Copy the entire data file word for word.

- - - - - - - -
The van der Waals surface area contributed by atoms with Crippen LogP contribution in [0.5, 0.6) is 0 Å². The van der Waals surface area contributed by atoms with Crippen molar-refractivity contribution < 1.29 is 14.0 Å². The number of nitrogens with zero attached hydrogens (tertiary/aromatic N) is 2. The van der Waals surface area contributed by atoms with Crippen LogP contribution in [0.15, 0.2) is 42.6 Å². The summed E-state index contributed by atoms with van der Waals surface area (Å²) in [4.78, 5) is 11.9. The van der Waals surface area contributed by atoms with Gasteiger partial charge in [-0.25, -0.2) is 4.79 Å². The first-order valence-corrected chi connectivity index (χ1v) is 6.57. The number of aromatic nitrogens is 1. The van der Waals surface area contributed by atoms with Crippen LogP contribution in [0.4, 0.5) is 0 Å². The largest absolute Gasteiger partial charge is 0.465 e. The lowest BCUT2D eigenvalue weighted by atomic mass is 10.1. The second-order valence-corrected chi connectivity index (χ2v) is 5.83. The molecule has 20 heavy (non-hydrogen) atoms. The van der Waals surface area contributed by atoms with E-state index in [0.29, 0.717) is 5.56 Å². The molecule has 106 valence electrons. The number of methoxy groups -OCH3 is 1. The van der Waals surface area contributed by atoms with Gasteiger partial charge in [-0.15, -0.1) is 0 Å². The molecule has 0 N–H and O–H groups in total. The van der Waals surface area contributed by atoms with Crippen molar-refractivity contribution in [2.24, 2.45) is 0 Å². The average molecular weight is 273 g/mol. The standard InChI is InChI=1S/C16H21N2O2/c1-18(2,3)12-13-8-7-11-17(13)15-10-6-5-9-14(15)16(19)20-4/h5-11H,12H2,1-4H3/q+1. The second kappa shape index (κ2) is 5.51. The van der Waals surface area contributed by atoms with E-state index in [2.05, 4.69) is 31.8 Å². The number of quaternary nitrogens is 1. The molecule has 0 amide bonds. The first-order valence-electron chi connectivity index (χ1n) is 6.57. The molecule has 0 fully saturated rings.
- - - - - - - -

The van der Waals surface area contributed by atoms with Crippen LogP contribution in [0.5, 0.6) is 0 Å². The van der Waals surface area contributed by atoms with Crippen molar-refractivity contribution < 1.29 is 14.0 Å². The number of nitrogens with zero attached hydrogens (tertiary/aromatic N) is 2. The van der Waals surface area contributed by atoms with Crippen LogP contribution in [0.15, 0.2) is 42.6 Å². The summed E-state index contributed by atoms with van der Waals surface area (Å²) in [4.78, 5) is 11.9. The van der Waals surface area contributed by atoms with Gasteiger partial charge in [-0.25, -0.2) is 4.79 Å². The first-order valence-corrected chi connectivity index (χ1v) is 6.57. The number of aromatic nitrogens is 1. The van der Waals surface area contributed by atoms with Crippen LogP contribution in [0.4, 0.5) is 0 Å². The largest absolute Gasteiger partial charge is 0.465 e. The lowest BCUT2D eigenvalue weighted by atomic mass is 10.1. The second-order valence-corrected chi connectivity index (χ2v) is 5.83. The molecule has 20 heavy (non-hydrogen) atoms. The van der Waals surface area contributed by atoms with E-state index in [0.29, 0.717) is 5.56 Å². The molecule has 106 valence electrons. The number of methoxy groups -OCH3 is 1. The van der Waals surface area contributed by atoms with Gasteiger partial charge in [-0.15, -0.1) is 0 Å². The molecule has 0 N–H and O–H groups in total. The van der Waals surface area contributed by atoms with Crippen molar-refractivity contribution in [2.24, 2.45) is 0 Å². The average molecular weight is 273 g/mol. The standard InChI is InChI=1S/C16H21N2O2/c1-18(2,3)12-13-8-7-11-17(13)15-10-6-5-9-14(15)16(19)20-4/h5-11H,12H2,1-4H3/q+1. The second kappa shape index (κ2) is 5.51. The van der Waals surface area contributed by atoms with E-state index in [2.05, 4.69) is 31.8 Å². The number of quaternary nitrogens is 1. The molecule has 0 amide bonds. The first-order valence-electron chi connectivity index (χ1n) is 6.57. The molecule has 0 fully saturated rings.